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New PlayersTV Series ‘Front Office’ Will Highlight The Investing Acumen Of Athlete Entrepreneurs

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The term athlete empowerment is mostly used when an athlete in a team sport uses their leverage to dictate a favorable outcome for themselves, such as forcing a trade or putting pressure on ownership to improve the talent around them.

Rarely is the term used to define how more and more athletes are utilizing their platforms for investing or helping provide resources and job opportunities to the communities they were nurtured in.

PlayersTV will look to highlight the process behind the strategies and conversations of these business deals with their new original series, Front Office, debuting on the network on November 14 and release weekly through December 12. Entrepreneurs will pitch their business ideas to secure early-stage funding from a lineup of athlete investors. The series is executive produced by Phoenix Suns’ Chris Paul and his company Ohh Dip!!! Productions and presented by UBS.

Along with Paul, Allyson Felix, Travis Kelce, Michelle Wie-West and Vernon Davis are some of the special guests that will appear on Season One.

“I’m thrilled to collaborate with PlayersTV and UBS to spotlight a handful of up-and-coming companies started by passionate entrepreneur founders,” said Paul. “This season of Front Office features some of the biggest names in sports and showcases how they each approach a new business opportunity. Audiences will soon learn Vernon, Allyson, Travis and Michelle are savvy athlete-investors with a sharp eye for evolving their brand portfolio with unique, high-upside companies.”

As the Head of Sports and Entertainment at UBS, former NFL defensive end Wale Ogunleye says the concept of the show is embedded in each of the athlete investors in wanting to highlight their entrepreneurial/philanthropic mindset. There is also a competitive drive to quiet critics who are of the mindset that athletes should just shut up and dribble and just stick to sports. Given how short the average athletic career is, Front Office is also about looking ahead to when there is no next play or game to focus on.


“It’s about being successful in all that you do and knowing that there is really only 15 minutes in the spotlight,” said Ogunleye. “You might be a Tom Brady or a CP3 where you get an extended run but for a majority of us, it’s only 15 minutes of your life and then it’s what are you going to do next?

“From the UBS perspective, this went in line with our theme of showing the world with the right support system and team, those 15 minutes can turn into a legacy and that’s the theme of this show.”

It wasn’t too long ago that there would only be a slight mention of the business ventures of an athlete and most of the attention came after they were done playing. Now, it seems like every few weeks, there is a headline about an athlete either investing into or partnering with a company.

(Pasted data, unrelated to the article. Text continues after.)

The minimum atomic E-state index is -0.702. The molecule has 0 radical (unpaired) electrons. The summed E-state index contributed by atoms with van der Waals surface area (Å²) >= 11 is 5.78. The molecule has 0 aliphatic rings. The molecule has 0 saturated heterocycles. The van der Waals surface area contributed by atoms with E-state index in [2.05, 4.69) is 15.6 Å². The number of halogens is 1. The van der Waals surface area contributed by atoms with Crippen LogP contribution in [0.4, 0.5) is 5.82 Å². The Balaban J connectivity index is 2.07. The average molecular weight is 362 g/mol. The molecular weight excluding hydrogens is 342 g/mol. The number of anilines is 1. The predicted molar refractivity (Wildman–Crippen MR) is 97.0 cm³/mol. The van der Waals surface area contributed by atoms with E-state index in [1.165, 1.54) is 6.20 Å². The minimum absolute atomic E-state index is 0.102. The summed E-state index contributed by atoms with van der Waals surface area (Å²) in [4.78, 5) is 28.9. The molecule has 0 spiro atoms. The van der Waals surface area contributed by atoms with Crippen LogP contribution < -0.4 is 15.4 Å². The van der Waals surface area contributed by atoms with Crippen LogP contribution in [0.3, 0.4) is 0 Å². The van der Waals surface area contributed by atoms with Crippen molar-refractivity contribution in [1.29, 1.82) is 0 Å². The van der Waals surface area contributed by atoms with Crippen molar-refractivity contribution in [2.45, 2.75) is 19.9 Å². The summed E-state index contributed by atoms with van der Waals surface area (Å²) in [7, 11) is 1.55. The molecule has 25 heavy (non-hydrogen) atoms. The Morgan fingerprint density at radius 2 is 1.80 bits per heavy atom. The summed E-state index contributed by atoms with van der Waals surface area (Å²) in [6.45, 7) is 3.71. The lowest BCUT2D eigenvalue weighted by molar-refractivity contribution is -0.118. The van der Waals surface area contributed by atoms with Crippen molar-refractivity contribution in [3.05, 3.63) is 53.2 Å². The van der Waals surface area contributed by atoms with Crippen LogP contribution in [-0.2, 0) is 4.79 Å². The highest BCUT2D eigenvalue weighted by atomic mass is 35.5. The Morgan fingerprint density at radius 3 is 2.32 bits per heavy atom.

Thanks to social media, the reach of athletes is at an all-time high. These platforms give them the opportunity to build and define their personal brands from the early stages of their athletic careers. The reach these platforms provide are highly coveted by brands and companies and the business conversations now are beginning to extend beyond just simple endorsements.

“Athletes have an opportunity now to take ownership in everything that they endorse or invest in personally,” Davis said. “I call it, “controlling the narrative.” I hope Front Office helps show younger athletes how they can create whatever it is they want while being sophisticated in business. Give them understanding that business is just as important as their career.”

We’re only a few months into the NIL (name, image, and likeness) era and student-athletes as young as 16 have already signed lucrative deals worth tens to hundreds of thousands. While it’s long overdue for young athletes to start being able to profit off the notoriety and revenue they generate for schools and universities, these deals place an even greater value on financial education and management.

Most professional athletes come from backgrounds where there is a lack of both conversation and proper knowledge on finances. With the NIL deals, there are even earlier chances for financial pitfalls. Ogunleye says one of biggest mistakes that an athlete can make is lack of planning. While Front Office will make for good content for viewers in seeing their favorite athletes in a new light, he also believes it will help the continuation of more post career success stories for the next generation of athletes.

 “What this show does from the ground level, and with some of the most powerful athletes in the world, is you get to see some of the brain trust around them,” Ogunleye said. “You get to see how they think and some of the questions they ask. For younger players that look up to these athletes, you see the smart, intelligent people around them and that’s the number one way the younger athletes are going to learn. It’s easy for me to say, “do this and that,” but if I can actually show them the A’s, B’s, and C’s, they have a better chance of succeeding once the money begins to come in.”